Book Manuscript: Uncivil Societies: Why States Repress NGOs

Awarded Best Human Rights Dissertation, American Political Science Association, 2018

In April 2017, the Hungarian Parliament passed a law reminiscent of Russia’s draconian 2012 ‘Foreign Agent’ law that sought to shut down foreign-funded organizations, including the Central European University. Shortly before that, a Chinese law adversely affected more than 7,000 non-governmental organizations (NGOs), with Beijing characterizing these groups as “black hands” working to undermine the government. Worryingly, these actions are not just limited to autocracies, but are also present in robust democratic states such as India. In 2014, the Indian government cancelled the licenses of over 9,000 NGOs, including the Ford Foundation and Greenpeace, designating the latter as ‘anti-nationals’. Despite this widespread crackdown on NGOs, as well as its appearances in headlines, systematic inquiry into this phenomenon has received little scholarly attention. Why do states perceive NGOs as costly or threatening to their interests? How do states weigh the costs and benefits of using violent and non-violent strategies of crackdown and under what conditions do they use one over the other to repress NGOs?

This book helps us understand why, when, and how states crack down on NGOs. It demonstrates that NGOs have the ability to influence electoral politics, aid mobilization, and threaten a state's economic and security interests. It shows that choice of crackdown against costly NGOs is dependent on two main factors: (1) the nature of the threat posed by these groups and (2) the international consequences of cracking down on them. Violent crackdown is more likely in the face of immediate threats, such as ongoing mobilization. However, states cannot use violence against all NGOs determined to be costly, because state agents may refuse to implement such orders, violence may increase the state’s criminal liability, reduce its legitimacy internationally, and violate human rights treaties or preferential trading agreements. It may also result in further mobilization of the population against the regime.

Given the costly nature of using violence to repress NGOs, states have sought alternate, less costly ways to control these groups. State adopt what I term ‘administrative crackdown’, which is the passage of legal restrictions to create barriers to entry, funding, and advocacy, or co-opting the NGO sector into the state apparatus. Besides overcoming the negative consequences associated with violence, administrative crackdown is a more efficient long-term strategy to deal with costly NGOs. The book shows states are more likely to undertake administrative crackdown as a longer-term strategy, especially in dealing with threats preventively. This is the case when NGOs have the potential to challenge key economic interests of the state, influence electoral participation, or threaten mobilization.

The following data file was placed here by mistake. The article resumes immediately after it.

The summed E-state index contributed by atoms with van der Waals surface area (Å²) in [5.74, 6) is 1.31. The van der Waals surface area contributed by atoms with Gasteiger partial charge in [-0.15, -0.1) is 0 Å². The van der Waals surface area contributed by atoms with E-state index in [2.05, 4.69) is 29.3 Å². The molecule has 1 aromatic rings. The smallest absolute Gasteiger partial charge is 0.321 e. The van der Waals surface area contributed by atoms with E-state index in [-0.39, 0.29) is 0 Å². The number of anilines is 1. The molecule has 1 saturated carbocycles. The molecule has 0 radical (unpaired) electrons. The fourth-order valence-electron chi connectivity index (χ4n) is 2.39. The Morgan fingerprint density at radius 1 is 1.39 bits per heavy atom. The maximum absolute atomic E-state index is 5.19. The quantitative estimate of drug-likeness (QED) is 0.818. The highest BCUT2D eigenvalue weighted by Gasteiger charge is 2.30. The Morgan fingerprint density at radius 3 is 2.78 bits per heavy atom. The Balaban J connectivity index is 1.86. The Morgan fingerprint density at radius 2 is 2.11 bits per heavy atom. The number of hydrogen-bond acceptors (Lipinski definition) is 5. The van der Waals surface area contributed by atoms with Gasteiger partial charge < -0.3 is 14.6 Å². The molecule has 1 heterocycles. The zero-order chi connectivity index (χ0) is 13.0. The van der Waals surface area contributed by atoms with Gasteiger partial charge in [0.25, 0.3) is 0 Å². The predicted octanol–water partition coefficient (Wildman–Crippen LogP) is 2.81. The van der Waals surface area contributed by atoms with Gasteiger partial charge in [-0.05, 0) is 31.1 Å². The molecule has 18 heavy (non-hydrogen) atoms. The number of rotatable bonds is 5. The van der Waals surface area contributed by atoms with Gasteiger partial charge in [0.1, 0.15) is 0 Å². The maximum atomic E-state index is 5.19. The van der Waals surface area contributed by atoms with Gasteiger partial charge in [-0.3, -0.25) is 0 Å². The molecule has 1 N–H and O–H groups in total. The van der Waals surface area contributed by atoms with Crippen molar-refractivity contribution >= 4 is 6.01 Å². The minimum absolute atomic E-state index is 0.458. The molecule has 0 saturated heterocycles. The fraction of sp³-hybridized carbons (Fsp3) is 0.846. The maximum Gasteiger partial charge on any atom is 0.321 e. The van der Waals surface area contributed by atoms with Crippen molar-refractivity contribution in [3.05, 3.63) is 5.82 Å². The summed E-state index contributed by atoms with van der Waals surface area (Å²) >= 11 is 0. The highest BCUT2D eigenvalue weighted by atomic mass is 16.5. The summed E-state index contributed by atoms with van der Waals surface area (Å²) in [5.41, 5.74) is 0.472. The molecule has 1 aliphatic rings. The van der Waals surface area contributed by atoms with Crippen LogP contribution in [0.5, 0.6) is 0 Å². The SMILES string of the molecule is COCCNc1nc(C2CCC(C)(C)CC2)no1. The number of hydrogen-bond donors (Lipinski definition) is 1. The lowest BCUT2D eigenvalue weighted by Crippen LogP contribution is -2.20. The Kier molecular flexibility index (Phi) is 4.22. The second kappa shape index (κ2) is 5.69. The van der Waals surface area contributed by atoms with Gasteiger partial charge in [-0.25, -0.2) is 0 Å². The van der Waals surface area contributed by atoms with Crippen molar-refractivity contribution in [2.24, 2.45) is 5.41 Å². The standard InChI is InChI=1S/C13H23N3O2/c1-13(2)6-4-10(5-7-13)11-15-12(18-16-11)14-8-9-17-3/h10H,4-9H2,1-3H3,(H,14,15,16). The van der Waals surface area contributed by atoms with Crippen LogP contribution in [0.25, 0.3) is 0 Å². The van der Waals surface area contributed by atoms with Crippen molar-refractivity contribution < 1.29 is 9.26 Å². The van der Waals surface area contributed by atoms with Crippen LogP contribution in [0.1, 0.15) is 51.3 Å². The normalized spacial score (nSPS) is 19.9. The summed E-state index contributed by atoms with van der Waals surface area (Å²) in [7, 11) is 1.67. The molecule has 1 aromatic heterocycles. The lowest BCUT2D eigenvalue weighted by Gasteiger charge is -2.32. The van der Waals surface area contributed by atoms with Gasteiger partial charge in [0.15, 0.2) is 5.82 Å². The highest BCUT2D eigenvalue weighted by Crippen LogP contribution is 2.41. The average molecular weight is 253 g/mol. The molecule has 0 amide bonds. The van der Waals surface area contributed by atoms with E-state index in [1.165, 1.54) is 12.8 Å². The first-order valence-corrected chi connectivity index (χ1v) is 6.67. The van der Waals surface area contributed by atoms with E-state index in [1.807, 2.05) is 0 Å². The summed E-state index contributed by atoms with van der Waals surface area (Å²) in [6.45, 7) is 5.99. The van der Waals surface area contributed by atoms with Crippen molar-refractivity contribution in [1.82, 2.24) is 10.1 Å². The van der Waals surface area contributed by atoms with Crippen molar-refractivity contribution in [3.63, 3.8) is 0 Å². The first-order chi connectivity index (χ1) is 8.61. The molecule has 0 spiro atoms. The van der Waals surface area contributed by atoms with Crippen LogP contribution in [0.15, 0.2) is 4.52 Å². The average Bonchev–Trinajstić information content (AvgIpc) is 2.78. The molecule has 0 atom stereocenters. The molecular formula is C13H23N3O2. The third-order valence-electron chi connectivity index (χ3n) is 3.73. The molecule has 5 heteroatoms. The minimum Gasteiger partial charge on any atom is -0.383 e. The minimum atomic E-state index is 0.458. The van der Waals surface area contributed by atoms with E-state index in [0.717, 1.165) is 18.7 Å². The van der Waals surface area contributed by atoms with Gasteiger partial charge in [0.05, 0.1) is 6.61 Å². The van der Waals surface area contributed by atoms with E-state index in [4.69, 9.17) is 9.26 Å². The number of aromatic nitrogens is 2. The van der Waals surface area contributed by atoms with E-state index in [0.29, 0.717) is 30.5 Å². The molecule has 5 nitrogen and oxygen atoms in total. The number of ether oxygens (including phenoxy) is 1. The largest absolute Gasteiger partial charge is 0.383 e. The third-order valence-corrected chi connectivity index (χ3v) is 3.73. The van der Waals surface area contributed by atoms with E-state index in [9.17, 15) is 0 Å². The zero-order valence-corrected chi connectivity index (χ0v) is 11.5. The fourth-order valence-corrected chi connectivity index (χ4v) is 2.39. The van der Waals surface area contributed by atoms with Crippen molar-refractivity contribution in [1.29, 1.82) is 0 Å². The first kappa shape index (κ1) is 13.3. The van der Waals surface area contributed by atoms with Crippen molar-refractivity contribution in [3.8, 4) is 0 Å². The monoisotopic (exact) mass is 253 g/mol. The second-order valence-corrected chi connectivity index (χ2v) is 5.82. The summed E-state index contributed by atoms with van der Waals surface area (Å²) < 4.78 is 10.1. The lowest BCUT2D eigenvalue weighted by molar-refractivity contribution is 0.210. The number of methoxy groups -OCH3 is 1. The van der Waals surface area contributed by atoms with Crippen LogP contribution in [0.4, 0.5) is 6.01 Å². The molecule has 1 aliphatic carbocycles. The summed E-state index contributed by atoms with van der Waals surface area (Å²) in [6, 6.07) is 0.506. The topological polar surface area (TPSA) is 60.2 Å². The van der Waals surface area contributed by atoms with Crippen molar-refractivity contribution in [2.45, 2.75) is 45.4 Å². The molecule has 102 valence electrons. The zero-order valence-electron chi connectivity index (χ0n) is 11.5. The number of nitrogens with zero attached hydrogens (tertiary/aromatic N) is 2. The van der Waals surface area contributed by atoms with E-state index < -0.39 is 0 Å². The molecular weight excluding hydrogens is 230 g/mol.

"The Assault on Civil Society: Explaining State Repression of NGOs." International Organization. 76.3 (2022): 549-590. DOI:

  • Awarded Best Paper, Human Rights Section, International Studies Association Conference 2018

Nongovernmental organizations are central to contemporary global governance, and their numbers and influence have grown dramatically since the middle of the twentieth century. However, in the last three decades more than 130 states have repressed these groups, suggesting that a broad range of states perceive them as costly. When they choose to repress NGOs, under what conditions do states use violent strategies versus administrative means? The choice depends on two main factors: the nature of the threat posed by these groups, and the consequences of cracking down on them. Violent crackdown is useful in the face of immediate domestic threats, such as protests. However, violence may increase the state's criminal liability, reduce its legitimacy, violate human rights treaties, and further intensify mobilization against the regime. Therefore, states are more likely to use administrative crackdown, especially in dealing with long-term threats, such as when NGOs influence electoral politics. I test this theory using an original data set of administrative crackdowns on NGOs, as well as violent crackdown on NGO activists, across all countries from 1990 to 2013. To shed light on the strategic decision between violent or administrative crackdown, and how states may perceive threats from domestic and international NGOs differently, I provide a case study from India. I conclude by discussing the implications of this crackdown for the use of civil society actors by the international community, as well as donors and citizens in the global South.

"NGO Repression as a Predictor of Worsening Human Rights Abuses" with Andrew Heiss, Journal of Human Rights, 21, no. 2 (2022): 123–140, doi: 10.1080/14754835.2022.2030205. Replication data available here.